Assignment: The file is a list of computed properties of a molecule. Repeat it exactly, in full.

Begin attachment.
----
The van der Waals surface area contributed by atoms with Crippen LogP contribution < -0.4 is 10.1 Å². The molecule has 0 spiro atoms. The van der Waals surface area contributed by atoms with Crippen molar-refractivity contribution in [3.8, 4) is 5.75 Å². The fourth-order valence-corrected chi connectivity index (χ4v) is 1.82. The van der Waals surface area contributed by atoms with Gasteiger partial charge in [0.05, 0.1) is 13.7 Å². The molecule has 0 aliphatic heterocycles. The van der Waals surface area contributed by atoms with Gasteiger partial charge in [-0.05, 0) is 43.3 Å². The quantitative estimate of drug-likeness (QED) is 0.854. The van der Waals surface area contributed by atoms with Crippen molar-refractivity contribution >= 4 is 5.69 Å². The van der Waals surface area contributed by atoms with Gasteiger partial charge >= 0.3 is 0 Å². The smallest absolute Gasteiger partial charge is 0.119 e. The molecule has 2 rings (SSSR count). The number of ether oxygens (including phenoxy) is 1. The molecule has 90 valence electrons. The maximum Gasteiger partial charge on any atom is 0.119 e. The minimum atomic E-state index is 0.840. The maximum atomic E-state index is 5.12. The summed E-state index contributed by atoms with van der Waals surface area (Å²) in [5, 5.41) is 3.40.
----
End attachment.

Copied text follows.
The van der Waals surface area contributed by atoms with Crippen LogP contribution < -0.4 is 10.1 Å². The molecule has 0 spiro atoms. The van der Waals surface area contributed by atoms with Crippen molar-refractivity contribution in [3.8, 4) is 5.75 Å². The fourth-order valence-corrected chi connectivity index (χ4v) is 1.82. The van der Waals surface area contributed by atoms with Gasteiger partial charge in [0.05, 0.1) is 13.7 Å². The molecule has 0 aliphatic heterocycles. The van der Waals surface area contributed by atoms with Gasteiger partial charge in [-0.05, 0) is 43.3 Å². The quantitative estimate of drug-likeness (QED) is 0.854. The van der Waals surface area contributed by atoms with Crippen molar-refractivity contribution >= 4 is 5.69 Å². The van der Waals surface area contributed by atoms with Gasteiger partial charge >= 0.3 is 0 Å². The smallest absolute Gasteiger partial charge is 0.119 e. The molecule has 2 rings (SSSR count). The number of ether oxygens (including phenoxy) is 1. The molecule has 90 valence electrons. The maximum Gasteiger partial charge on any atom is 0.119 e. The minimum atomic E-state index is 0.840. The maximum atomic E-state index is 5.12. The summed E-state index contributed by atoms with van der Waals surface area (Å²) in [5, 5.41) is 3.40.